Measurement of DNA methylation age of kidney and skin of 4F mice after short-term partial reprogramming using elastic net (EN) clocks trained on indicated tissues. n = 7 (B6 + doxycycline) and n = 3 (4F + doxycycline) independent biological mice. Age accelerations are the residuals of the predicted age regressed on the chronological age of each sample. The mean differences were examined by a two-sided Student t-test of age acceleration differences between the groups. The P values are reported in each panel. Boxes show the interquartile range of the age accelerations. The notches indicate the 95% confidence interval of the median. The whiskers represent 1.5*IQR length of the age accelerations.
a, Manhattan plots showing the distribution of hyper and hypomethylated CpGs in different tissues from 26 months old mice (4 F -Dox n = 3 and 4 F + Dox n = 3). The EWAS is done by linear regression model of the treatment vs the controls. The coordinates are estimated based on the alignment of Mammalian array probes to mus musculus mm10 genome. Top 15 CpGs was labeled by the neighboring genes. Red dashed line indicates P < 10-4. b, Horizontal bars showing the CpG locations in the genome of tissues. The orange color denotes hypermethylated and blue color denotes hypomethylated CpGs in treated vs control animals. Fisher’s Exact Test is used to examine the proportional change than the background; # two-sided P-value <0.05; odd ratios are reported on the bars with significant proportional change.
a,b, Measurement of DNA methylation age of kidney and skin of 4F mice after long-term partial reprogramming using elastic net (EN) clocks trained on indicated tissues. a, DNA methylation age acceleration in 4F mice after seven months of treatment starting at 15 months of age. n = 7 (B6 + doxycycline) and n = 5 (4F + doxycycline) independent biological mice. b, DNA methylation age acceleration in 4F mice after ten months of treatment starting at 12 months of age. n = 7 (B6 + doxycycline) and n = 3 (4F + doxycycline) independent biological mice. c, DNA methylation age acceleration of kidney and skin of 4F mice after ten months of treatment starting at 12 months of age using Lifespan Uber Correlation (LUC) clocks trained on indicated tissues. n = 7 (B6 + doxycycline) and n = 3 (4F + doxycycline) independent biological mice. Age accelerations are the residuals of the predicted age regressed on the chronological age of each sample. The mean differences were examined by a two-sided Student t-test of age acceleration differences between the groups. The P values are reported in each panel. Boxes show the interquartile range of the age accelerations. The notches indicate the 95% confidence interval of the median. The whiskers represent 1.5*IQR length of the age accelerations.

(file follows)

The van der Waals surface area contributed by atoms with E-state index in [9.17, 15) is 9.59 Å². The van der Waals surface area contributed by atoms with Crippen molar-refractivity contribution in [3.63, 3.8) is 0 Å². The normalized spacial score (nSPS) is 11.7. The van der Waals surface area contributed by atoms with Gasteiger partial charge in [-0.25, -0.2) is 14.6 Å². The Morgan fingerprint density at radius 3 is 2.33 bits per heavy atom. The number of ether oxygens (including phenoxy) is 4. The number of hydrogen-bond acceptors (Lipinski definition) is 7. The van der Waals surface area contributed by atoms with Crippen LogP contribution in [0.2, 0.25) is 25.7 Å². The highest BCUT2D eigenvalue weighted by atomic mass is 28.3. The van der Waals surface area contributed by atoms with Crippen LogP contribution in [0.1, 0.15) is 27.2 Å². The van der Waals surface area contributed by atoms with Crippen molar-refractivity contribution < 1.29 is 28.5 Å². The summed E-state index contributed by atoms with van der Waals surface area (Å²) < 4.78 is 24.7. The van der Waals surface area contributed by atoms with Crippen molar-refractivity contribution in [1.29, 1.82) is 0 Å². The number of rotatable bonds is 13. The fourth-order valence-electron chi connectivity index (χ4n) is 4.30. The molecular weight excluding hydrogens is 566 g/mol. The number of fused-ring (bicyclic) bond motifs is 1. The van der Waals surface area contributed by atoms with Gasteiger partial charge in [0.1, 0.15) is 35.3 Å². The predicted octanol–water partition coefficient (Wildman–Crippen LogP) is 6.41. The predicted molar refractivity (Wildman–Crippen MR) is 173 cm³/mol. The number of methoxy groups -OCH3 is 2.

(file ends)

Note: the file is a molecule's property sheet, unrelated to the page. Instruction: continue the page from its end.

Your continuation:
a, Manhattan plots showing the distribution of hyper and hypomethylated CpGs in different tissues from 22 months old mice. n = 5 (4 F + Dox) and n = 5 (4 F -Dox) independent biological mice. The EWAS is done by linear regression model of the treatment vs the controls. The coordinates are estimated based on the alignment of Mammalian array probes to mus musculus mm10 genome. Top 15 CpGs was labeled by the neighboring genes. Red dashed line indicates P < 10-4. b, Horizontal bars showing the CpG locations in the genome of tissues. The orange color denotes hypermethylated and blue color denotes hypomethylated CpGs in treated vs control animals. # indicates positive association and *indicates negative association. Fisher’s Exact Test is used to examine the proportional change than the background; odd ratios are reported on the bars with significant proportional change. The P values (#,*<0.05, ##,**<0.01, ###,***<0.001, ****<0.0001); the odd ratio values are reported on the bars. c, The list of top hyper and hypomethylated CpGs and the closet gene. The asterisk denotes the genes differentially expressed in skin.